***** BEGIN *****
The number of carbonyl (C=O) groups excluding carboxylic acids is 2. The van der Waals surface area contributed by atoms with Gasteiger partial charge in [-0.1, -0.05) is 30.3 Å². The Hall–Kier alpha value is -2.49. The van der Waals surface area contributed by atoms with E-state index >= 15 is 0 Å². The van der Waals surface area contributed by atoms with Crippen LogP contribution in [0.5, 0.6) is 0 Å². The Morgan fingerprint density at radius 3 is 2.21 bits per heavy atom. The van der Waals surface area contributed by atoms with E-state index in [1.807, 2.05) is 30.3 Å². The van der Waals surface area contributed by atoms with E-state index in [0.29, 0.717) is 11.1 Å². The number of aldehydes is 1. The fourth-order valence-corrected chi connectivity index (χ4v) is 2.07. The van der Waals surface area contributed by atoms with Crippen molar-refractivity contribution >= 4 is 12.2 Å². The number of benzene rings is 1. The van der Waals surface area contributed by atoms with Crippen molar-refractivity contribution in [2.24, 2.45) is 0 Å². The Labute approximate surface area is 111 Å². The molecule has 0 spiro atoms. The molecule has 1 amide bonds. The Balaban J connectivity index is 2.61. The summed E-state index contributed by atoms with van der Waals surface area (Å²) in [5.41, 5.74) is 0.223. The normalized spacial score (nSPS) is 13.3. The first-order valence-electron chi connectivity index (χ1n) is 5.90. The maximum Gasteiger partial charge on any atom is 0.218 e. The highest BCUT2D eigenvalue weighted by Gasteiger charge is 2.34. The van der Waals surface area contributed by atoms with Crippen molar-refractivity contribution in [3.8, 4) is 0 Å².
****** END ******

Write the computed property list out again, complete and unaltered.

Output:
The number of carbonyl (C=O) groups excluding carboxylic acids is 2. The van der Waals surface area contributed by atoms with Gasteiger partial charge in [-0.1, -0.05) is 30.3 Å². The Hall–Kier alpha value is -2.49. The van der Waals surface area contributed by atoms with E-state index >= 15 is 0 Å². The van der Waals surface area contributed by atoms with Crippen LogP contribution in [0.5, 0.6) is 0 Å². The Morgan fingerprint density at radius 3 is 2.21 bits per heavy atom. The van der Waals surface area contributed by atoms with E-state index in [1.807, 2.05) is 30.3 Å². The van der Waals surface area contributed by atoms with E-state index in [0.29, 0.717) is 11.1 Å². The number of aldehydes is 1. The fourth-order valence-corrected chi connectivity index (χ4v) is 2.07. The van der Waals surface area contributed by atoms with Crippen molar-refractivity contribution >= 4 is 12.2 Å². The number of benzene rings is 1. The van der Waals surface area contributed by atoms with Crippen molar-refractivity contribution in [2.24, 2.45) is 0 Å². The Labute approximate surface area is 111 Å². The molecule has 0 spiro atoms. The molecule has 1 amide bonds. The Balaban J connectivity index is 2.61. The summed E-state index contributed by atoms with van der Waals surface area (Å²) in [5.41, 5.74) is 0.223. The normalized spacial score (nSPS) is 13.3. The first-order valence-electron chi connectivity index (χ1n) is 5.90. The maximum Gasteiger partial charge on any atom is 0.218 e. The highest BCUT2D eigenvalue weighted by Gasteiger charge is 2.34. The van der Waals surface area contributed by atoms with Crippen molar-refractivity contribution in [3.8, 4) is 0 Å².